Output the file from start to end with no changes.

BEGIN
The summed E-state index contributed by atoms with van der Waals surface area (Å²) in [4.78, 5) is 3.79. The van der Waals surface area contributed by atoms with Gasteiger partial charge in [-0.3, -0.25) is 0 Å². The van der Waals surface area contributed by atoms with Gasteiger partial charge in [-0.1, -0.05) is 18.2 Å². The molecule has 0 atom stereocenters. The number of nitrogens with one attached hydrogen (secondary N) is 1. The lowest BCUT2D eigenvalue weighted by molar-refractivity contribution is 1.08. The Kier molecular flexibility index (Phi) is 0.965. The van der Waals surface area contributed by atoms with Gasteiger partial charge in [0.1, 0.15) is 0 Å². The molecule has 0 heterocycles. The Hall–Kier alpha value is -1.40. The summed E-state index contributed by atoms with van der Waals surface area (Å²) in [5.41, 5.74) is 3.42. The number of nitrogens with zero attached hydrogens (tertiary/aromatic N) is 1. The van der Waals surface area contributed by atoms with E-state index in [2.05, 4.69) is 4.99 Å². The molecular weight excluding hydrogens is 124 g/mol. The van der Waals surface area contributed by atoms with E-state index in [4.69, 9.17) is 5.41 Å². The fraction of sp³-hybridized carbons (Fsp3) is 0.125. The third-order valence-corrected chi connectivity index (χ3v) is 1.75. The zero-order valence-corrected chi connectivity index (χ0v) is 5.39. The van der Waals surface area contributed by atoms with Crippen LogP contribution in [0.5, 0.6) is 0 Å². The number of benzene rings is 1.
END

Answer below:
The summed E-state index contributed by atoms with van der Waals surface area (Å²) in [4.78, 5) is 3.79. The van der Waals surface area contributed by atoms with Gasteiger partial charge in [-0.3, -0.25) is 0 Å². The van der Waals surface area contributed by atoms with Gasteiger partial charge in [-0.1, -0.05) is 18.2 Å². The molecule has 0 atom stereocenters. The number of nitrogens with one attached hydrogen (secondary N) is 1. The lowest BCUT2D eigenvalue weighted by molar-refractivity contribution is 1.08. The Kier molecular flexibility index (Phi) is 0.965. The van der Waals surface area contributed by atoms with Gasteiger partial charge in [0.1, 0.15) is 0 Å². The molecule has 0 heterocycles. The Hall–Kier alpha value is -1.40. The summed E-state index contributed by atoms with van der Waals surface area (Å²) in [5.41, 5.74) is 3.42. The number of nitrogens with zero attached hydrogens (tertiary/aromatic N) is 1. The van der Waals surface area contributed by atoms with E-state index in [2.05, 4.69) is 4.99 Å². The molecular weight excluding hydrogens is 124 g/mol. The van der Waals surface area contributed by atoms with E-state index in [4.69, 9.17) is 5.41 Å². The fraction of sp³-hybridized carbons (Fsp3) is 0.125. The third-order valence-corrected chi connectivity index (χ3v) is 1.75. The zero-order valence-corrected chi connectivity index (χ0v) is 5.39. The van der Waals surface area contributed by atoms with Crippen LogP contribution in [0.5, 0.6) is 0 Å². The number of benzene rings is 1.